One of digital music’s oldest companies, eMusic is planning to launch an online platform allowing musicians to stage virtual concerts that create what it calls “direct commercial opportunities of live gigs for artists.”
The company is working with London-based 7digital, which helps build scalable technical infrastructure that helps all sides of the concert business make a go of it.
The new service, eMusic Live, aims to make live streaming events commercially viable, helping to arrange such concert hall items as ticketing, merchandise sales and sponsorships, and even helping artists stream to places like YouTube and Twitch -- which kind of compete with eMusic Live for digital audiences.
“Even before COVID-19, artists performing online have been limited to platforms where they play for free and rely on multiple suppliers. This creates a fragmented approach to planning and promoting events as well as selling tickets, merch and music,” said Tamir Koch, president of eMusic. “We’ve built eMusicLive to bring all these commercial options together in one end-to-end solution. For the first time, this means livestream can be a primary source of income for artists.”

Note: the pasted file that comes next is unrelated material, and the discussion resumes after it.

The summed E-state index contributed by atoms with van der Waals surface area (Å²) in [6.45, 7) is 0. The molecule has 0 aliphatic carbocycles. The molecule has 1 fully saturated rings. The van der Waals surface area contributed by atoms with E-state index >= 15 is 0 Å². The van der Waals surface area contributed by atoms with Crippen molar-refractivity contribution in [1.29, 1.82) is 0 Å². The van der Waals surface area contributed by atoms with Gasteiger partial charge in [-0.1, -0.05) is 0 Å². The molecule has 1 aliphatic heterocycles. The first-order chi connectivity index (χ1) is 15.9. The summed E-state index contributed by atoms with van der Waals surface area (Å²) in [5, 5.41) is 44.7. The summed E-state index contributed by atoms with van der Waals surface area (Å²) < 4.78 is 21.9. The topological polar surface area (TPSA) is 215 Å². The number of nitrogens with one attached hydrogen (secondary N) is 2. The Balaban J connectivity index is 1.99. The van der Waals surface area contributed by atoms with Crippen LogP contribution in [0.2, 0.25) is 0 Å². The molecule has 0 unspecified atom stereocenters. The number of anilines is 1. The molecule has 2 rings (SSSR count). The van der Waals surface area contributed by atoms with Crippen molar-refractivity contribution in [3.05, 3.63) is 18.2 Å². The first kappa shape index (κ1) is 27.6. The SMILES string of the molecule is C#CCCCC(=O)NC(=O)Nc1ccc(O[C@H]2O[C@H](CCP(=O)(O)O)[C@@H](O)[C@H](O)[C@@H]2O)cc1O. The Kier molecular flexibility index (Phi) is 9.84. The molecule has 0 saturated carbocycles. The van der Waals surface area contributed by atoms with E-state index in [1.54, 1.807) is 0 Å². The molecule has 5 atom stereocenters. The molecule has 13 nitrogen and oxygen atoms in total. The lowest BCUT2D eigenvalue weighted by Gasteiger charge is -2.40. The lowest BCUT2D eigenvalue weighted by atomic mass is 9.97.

The company goes back to the days of MP3 downloads, a business crushed by changing technologies and fan preferences,
There have been plenty of virtual performances during the pandemic, of course, but few attempting to create a workable model for many artists to make significant money. Last weekend in Philadelphia, commercial-free WXPN radio had to cancel its annual outdoor concert weekend that usually draws thousands of fans. Instead it held a virtual version of live performances, including one by Nicole Atkins (shown above), singing from her parents’ garage in New Jersey.
The pandemic has other forms of music besides rock and pop looking for ways to create revenue. Also in Philadelphia, the Philadelphia Orchestra last week announced a four-month schedule of virtual live concerts featuring a trimmed down ensemble performing shorter concerts. There will be no audience. The concerts will be streamed and audiences can see them for $15 per concert. They will remain online for 72 hours.
Jane Manchun Wong, a digital security researcher, said on Twitter that Spotify is testing a virtual events feature that will make it easy for users to access it and for artists to directly profit from it. The tweet was picked and amplified by a few tech websites. Twitch, Apple and concert venue promoter Live Nation are also working on improved virtual performances, TechCrunch reported.